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  • irishtimes.com - Posted: January 4, 2010 @ 1:27 pm

    Memories of Michael Dwyer

    Hugh Linehan

    There are some great tributes on Donald’s blog to the memory of our friend Michael. They give some indication of the affection in which he was held, both by people who knew him personally and by his readers.

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    Also a very good piece by Gene Kerrigan in yesterday’s Sunday Indo: ‘His death at the age of 58 is shocking. Others will shrewdly review movies, some will enthusiastically interview actors and directors. No one will replace Michael’s unique mix of knowledge, judgement and — above all — his ability to convey his love and enthusiasm.’

    And some lovely tributes in today’s newspaper, like this from Brendan Gleeson: ‘He was parental in his nurturing of native talent, child-like in his wonder at the beautiful. On top of that he was a lovely man.’ and from Daniel Day-Lewis: ‘Since first as a child the love of films blossomed in him and became his life’s work, until the day he died, he has remained faithful to that love. ‘ And from Gabriel Byrne: ‘Michael was perceptive and objective, magnanimous and uncynical. He retained a passion and love of cinema from childhood which was contagious.’

    My article on Michael today is here. And funeral arrangements are here.

    • John O'Driscoll says:

      Sorry for your troubles Irish Times. My condolences on the loss of your Mr Dwyer.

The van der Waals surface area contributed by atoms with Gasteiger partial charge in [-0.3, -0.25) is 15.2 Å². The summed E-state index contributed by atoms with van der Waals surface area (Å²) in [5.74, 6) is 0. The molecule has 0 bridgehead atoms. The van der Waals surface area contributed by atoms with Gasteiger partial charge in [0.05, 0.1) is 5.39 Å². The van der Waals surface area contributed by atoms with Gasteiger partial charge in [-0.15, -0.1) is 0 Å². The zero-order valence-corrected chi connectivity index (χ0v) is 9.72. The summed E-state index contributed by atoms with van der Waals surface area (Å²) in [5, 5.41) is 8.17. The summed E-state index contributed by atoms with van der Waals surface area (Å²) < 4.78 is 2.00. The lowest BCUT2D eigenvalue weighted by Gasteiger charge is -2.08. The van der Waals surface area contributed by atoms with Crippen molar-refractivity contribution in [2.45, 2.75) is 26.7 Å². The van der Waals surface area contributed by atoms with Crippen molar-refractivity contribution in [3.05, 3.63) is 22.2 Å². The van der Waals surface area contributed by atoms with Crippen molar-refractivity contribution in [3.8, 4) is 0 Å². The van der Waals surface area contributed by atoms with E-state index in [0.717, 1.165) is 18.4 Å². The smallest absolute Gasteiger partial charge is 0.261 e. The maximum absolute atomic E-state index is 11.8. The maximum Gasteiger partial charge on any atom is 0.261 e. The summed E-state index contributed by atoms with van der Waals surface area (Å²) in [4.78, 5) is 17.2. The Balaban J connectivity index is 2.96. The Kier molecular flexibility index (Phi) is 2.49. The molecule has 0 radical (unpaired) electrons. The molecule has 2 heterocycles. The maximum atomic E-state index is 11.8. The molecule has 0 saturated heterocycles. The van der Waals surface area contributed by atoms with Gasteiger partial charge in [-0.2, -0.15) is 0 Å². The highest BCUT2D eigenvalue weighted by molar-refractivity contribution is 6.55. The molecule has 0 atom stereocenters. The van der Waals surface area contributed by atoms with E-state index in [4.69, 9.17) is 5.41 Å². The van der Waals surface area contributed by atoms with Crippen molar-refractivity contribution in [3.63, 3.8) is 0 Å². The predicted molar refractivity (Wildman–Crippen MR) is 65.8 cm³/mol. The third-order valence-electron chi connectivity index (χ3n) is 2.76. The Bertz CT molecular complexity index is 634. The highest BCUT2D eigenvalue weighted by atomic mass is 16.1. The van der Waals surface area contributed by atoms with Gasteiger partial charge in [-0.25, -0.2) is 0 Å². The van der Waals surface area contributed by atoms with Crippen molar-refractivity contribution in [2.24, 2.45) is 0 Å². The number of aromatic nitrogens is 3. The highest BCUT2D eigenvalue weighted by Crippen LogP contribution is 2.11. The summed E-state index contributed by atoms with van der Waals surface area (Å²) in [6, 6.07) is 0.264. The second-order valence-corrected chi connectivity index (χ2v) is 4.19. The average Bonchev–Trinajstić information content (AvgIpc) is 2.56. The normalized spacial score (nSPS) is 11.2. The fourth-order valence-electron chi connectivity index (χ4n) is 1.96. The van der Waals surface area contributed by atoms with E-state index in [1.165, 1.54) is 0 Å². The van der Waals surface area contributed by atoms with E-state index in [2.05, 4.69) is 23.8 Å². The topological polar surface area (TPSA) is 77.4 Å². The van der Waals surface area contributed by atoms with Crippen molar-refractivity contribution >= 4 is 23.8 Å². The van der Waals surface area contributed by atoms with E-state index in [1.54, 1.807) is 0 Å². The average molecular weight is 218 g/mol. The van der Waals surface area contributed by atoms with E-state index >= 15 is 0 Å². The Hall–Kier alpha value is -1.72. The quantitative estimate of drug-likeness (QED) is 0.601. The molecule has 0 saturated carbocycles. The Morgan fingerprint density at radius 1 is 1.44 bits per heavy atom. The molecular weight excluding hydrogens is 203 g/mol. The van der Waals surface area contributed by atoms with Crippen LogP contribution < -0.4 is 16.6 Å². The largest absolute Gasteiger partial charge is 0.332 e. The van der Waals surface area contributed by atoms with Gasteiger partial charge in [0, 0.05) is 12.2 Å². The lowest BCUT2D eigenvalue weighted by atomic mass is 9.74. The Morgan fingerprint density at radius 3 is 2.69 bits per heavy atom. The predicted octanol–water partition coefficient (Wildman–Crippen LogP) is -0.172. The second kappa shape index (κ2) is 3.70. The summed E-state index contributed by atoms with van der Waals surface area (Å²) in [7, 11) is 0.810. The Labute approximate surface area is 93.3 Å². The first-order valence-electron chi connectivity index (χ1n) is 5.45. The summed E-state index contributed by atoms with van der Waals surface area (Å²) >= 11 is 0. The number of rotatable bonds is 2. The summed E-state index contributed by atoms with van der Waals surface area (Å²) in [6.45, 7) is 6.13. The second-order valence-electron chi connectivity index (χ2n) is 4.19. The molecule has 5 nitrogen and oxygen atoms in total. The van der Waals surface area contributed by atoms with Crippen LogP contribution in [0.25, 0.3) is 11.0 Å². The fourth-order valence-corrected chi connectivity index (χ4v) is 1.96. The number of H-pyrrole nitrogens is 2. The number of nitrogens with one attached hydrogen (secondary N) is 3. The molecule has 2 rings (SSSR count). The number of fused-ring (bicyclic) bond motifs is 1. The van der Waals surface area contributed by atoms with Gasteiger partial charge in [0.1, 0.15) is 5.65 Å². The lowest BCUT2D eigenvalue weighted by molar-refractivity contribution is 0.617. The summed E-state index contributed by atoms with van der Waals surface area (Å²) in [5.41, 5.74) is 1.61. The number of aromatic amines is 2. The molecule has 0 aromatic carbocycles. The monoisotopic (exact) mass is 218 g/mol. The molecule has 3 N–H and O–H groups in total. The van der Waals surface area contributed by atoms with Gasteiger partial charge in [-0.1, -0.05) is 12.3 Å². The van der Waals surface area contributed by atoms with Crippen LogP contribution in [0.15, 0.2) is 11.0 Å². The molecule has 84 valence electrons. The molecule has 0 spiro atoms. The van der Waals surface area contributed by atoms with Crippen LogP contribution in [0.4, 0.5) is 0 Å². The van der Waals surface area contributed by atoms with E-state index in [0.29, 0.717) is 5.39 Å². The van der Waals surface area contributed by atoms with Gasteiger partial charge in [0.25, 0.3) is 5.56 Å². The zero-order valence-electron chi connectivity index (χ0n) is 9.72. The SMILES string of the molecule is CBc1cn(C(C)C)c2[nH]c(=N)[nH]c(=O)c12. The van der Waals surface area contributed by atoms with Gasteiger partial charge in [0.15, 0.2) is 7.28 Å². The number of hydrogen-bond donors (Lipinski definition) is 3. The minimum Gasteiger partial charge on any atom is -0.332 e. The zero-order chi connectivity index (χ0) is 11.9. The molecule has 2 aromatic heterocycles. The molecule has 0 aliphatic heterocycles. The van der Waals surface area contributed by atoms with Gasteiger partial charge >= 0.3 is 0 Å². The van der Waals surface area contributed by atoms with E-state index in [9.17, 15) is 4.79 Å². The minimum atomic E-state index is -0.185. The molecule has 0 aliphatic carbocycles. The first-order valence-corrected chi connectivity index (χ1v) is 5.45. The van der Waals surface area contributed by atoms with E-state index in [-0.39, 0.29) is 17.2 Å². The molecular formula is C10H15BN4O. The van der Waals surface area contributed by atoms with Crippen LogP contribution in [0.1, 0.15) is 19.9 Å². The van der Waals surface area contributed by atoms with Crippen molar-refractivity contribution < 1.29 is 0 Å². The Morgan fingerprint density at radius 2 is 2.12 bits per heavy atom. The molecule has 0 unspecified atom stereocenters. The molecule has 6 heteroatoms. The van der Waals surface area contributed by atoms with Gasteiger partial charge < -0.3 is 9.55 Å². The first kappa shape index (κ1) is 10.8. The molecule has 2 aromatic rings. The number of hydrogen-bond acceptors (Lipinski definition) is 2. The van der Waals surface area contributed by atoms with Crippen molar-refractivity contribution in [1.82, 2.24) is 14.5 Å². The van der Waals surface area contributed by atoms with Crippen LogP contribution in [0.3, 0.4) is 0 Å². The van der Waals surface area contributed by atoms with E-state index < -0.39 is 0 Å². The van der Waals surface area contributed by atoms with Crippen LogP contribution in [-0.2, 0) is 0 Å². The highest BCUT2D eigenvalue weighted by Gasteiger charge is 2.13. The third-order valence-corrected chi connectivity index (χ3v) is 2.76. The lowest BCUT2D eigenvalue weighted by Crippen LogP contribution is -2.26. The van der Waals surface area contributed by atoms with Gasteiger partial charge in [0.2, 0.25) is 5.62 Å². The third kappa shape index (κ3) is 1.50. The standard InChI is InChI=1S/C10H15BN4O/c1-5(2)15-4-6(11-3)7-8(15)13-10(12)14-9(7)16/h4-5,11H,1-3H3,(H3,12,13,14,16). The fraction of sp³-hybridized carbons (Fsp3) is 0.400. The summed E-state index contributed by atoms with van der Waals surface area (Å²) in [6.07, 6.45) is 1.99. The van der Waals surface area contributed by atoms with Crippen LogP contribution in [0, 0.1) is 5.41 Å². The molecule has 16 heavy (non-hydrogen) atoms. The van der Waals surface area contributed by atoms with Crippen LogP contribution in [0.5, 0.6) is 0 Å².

• Chris O'Connor says:

      Michael made a lot of sense regarding film for 25 + years, but his contribution was not surprising when one is aware of the “Cinema Parridiso” on Main St. Tralee, where he crafted his skill. This place, the Phoenix in Dingle and the Academy in Pearse St were the nurturing grounds that allowed him to fluorish. An entire generation of “quiet” film fans….traveled with and followed him.

    • Martin Nolan says:

      As an ‘ordinary’ filmgoer my only contact with Michael (apart from his wonderful writings) was when he hosted the Surprise Film at each years Dublin festival. While his enthusiasm was obvious, more delightful for me was the sense of fun he brought to the proceedings prior to the screening. As we all tried to guess what the film would be, he teased us with a ‘Butcher Boy’ coming out on an old delivery bike, false trailers and interviews. All the while having that magical twinkle in his eye.I still rave about seeing “The Usual Suspects” this way. Imagine seeing that film without knowing anything about its labyrinthine plot. Still ranks as my all time favourite viewing and after film discussion. Thanks Michael.


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